Say what you want about the First Amendment

10/21/2020

The question of who, if anyone, owns the Constitution is yet another fault line in our current national fragmentation. Politicians and cable news outlets routinely question the constitutionality of every posture, provocation and decision, even in situations where the provisions of the Constitution are irrelevant. While most Americans have never read the document, we’ve been conditioned to respond to it in ways that reflect our political and social biases. I can’t help but notice that voices on the right have more tightly wrapped themselves inside the idea of the Constitution, though not necessarily its true meaning. They have appointed themselves arbiters of what is or is not constitutional, attempting to own the document in a way that leaves little room for the rest of us. Recently in Michigan, a ragtag army of 13 constitutional vigilantes planned to kidnap the governor for what they saw as violating their constitutional rights in mandating restrictions to help slow the spread of the coronavirus. They proved that no good deed goes unpunished. 

It’s important to note that the First Amendment only protects citizens from restrictions placed upon us by the government. Because private entities are allowed to control speech, the First Amendment is not carte blanche to say what you want, where you want. In the world of social media, companies like Facebook and Twitter have no legal obligation to provide a forum for free speech, although gauging by the amount of garbage regularly posted therein, I would argue that they’re going a good job of providing it. Just as a private baker in Lakewood, Colo. doesn’t have to bake a wedding cake for a gay couple if it clashes with his religious views, a social media company can remove messages that contradict its corporate principles. 

My own experience at the intersection of the First Amendment and social media occurred at the right-wing Breitbart News Network’s website. The Breitbart community, an active collection of conservatives, alt-right mudslingers and conspiracy theorists, coalesces daily around a dynamic comment string that scrolls below each news article. Hundreds, if not thousands, of comments are logged on subjects that veer far and wide from the original topic. Breitbart users profess a level of patriotism and a commitment to the First Amendment that is admirable if only it were true. They, along with President Trump, routinely complain about other social media platforms, insisting that their right-wing voices are being silenced. Let’s be clear. This is another conspiracy theory and, even if it were true, it’s the prerogative of any private company to censor unwanted content. 

I’m proof of that. Three times I set up a user profile at Breitbart with the intent of sharing my contrasting point of view with the community. And three times I was banned. My opinions were regularly attacked with an anger and hostility that was impressive but not unexpected when you’re swimming upstream in a right-wing echo chamber. And to be honest, I did bait the audience, often encouraging users to post their best Holocaust denial. But I never used obscenities and I never advocated or threatened violence. I can’t say the same for the people who responded to me.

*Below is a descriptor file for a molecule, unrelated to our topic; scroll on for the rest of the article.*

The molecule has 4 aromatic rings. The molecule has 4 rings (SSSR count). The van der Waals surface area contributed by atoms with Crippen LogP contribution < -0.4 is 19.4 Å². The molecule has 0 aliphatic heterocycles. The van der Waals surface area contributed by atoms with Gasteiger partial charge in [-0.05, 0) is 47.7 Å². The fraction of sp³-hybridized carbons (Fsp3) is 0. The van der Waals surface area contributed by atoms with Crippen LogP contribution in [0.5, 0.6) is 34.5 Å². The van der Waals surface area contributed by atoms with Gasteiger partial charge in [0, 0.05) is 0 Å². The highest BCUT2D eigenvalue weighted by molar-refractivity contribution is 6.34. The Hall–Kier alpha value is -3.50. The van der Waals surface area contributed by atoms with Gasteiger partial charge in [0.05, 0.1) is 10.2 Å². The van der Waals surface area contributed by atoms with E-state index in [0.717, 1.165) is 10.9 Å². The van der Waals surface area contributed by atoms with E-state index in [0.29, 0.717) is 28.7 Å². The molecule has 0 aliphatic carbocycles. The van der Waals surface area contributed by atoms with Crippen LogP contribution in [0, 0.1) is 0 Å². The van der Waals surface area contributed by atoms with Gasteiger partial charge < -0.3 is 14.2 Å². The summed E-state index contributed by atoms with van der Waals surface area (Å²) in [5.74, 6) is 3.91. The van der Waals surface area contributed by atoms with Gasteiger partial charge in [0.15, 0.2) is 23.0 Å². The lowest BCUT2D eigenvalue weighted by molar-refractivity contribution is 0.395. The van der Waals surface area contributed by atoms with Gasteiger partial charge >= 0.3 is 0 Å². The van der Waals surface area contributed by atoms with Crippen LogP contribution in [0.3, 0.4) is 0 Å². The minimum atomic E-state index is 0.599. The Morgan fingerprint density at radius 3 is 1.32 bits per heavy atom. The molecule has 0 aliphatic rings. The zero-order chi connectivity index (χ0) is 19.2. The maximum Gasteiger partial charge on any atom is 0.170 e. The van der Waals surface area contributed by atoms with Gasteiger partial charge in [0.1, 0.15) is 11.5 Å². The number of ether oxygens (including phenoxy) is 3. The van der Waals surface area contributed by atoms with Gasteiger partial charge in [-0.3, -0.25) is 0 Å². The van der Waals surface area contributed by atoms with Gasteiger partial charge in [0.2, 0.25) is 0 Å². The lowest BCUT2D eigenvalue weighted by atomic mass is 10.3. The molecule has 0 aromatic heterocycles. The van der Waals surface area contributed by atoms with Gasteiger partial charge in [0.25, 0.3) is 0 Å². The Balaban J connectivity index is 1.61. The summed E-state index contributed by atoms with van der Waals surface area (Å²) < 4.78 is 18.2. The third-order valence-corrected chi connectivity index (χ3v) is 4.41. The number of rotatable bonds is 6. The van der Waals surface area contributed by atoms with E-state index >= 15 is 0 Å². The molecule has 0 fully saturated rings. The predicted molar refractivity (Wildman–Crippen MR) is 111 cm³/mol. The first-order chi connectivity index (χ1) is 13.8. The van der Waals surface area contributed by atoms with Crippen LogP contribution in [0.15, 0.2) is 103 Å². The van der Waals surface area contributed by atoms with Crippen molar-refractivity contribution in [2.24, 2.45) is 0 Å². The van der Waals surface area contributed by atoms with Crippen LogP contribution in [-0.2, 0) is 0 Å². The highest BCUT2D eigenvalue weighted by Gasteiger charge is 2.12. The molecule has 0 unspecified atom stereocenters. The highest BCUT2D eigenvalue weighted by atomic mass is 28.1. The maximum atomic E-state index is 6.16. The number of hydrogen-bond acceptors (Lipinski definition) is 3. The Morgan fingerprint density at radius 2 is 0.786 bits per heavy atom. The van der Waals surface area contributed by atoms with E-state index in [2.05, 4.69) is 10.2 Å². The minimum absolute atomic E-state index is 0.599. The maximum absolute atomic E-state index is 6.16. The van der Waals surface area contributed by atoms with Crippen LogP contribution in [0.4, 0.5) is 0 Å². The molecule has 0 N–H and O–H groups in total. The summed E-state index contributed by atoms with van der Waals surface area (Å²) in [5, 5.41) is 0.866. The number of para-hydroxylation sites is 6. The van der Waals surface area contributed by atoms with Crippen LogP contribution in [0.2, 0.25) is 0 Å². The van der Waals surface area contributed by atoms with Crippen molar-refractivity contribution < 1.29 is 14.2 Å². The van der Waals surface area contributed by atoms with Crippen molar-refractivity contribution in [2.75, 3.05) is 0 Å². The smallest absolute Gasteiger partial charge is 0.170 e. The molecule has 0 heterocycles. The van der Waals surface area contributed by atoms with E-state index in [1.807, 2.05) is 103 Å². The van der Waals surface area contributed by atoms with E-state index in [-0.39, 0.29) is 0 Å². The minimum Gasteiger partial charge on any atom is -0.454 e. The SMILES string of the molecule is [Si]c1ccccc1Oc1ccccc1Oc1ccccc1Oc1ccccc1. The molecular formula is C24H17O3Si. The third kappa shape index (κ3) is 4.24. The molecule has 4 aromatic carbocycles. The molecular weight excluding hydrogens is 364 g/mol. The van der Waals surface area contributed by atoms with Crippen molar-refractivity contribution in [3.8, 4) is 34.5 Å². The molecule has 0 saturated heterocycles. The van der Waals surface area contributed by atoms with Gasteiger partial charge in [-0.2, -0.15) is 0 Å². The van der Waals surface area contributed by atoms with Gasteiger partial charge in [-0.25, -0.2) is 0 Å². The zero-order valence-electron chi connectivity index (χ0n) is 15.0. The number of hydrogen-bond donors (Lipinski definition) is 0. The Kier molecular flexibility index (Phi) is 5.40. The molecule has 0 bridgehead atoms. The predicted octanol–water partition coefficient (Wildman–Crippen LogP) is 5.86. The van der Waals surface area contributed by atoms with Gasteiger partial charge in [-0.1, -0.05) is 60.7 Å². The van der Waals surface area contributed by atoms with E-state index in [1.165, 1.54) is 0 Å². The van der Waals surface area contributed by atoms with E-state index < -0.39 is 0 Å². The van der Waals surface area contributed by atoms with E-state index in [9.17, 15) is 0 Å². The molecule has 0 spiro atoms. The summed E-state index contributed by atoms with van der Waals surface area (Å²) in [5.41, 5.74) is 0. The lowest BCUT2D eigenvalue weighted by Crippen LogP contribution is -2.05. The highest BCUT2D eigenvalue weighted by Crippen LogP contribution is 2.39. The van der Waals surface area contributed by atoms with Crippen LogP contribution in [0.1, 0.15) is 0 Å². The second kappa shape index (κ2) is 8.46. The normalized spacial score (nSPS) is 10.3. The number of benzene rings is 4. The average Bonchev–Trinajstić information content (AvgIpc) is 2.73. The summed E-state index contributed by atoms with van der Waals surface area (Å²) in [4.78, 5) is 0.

I accepted the punishment each time, understanding that Breitbart is a private entity and can shape the culture of its web property as it sees fit. What I can’t accept is the hypocrisy. To be suppressed by Breitbart, a community that consistently derides social media companies for denying them their First Amendment rights while simultaneously censoring my liberal point of view, is a double standard that only a conspiracy theorist would miss. 

But don’t worry, President Trump has a solution for my problem. His administration has recently petitioned the Department of Commerce to reinterpret Section 230 of the 1996 Communications Decency Act. Section 230 protects technology companies and their platforms from legal liability for the third-party content that people post. It also includes a good Samaritan clause that encourages technology companies to remove objectionable content and protects them from lawsuits for doing that. From comments on mommy blogs to one-star ratings on restaurant reviews sites, Section 230 and its protections have allowed the internet to boom and become the freewheeling hub of social interaction we’ve come to rely on. 

Trump’s petition, packaged in the guise of free speech, is to strike down the part of Section 230 that provides those important legal protections to technology companies when they flag, fact check or remove the bile and animus that he and his supporters spew into public discourse each week. In this, the right is conveniently ignoring what it professes to hate: the use of the power of government to coerce private companies, in this case by threat of litigation, to do something that runs counter to their principles. And that, you can argue, encroaches on First Amendment rights. 

If Section 230 is reinterpreted, the result won’t be kinder, gentler online conversations. Instead, we’ll be chest deep in even more of the lies and vitriol that we’re already wading through. I wonder what the Breitbart community thinks about all this and I’d post a comment to ask but, unfortunately, I’m still banned.

 

Amos Klausner lives in San Geronimo and is a local school board trustee.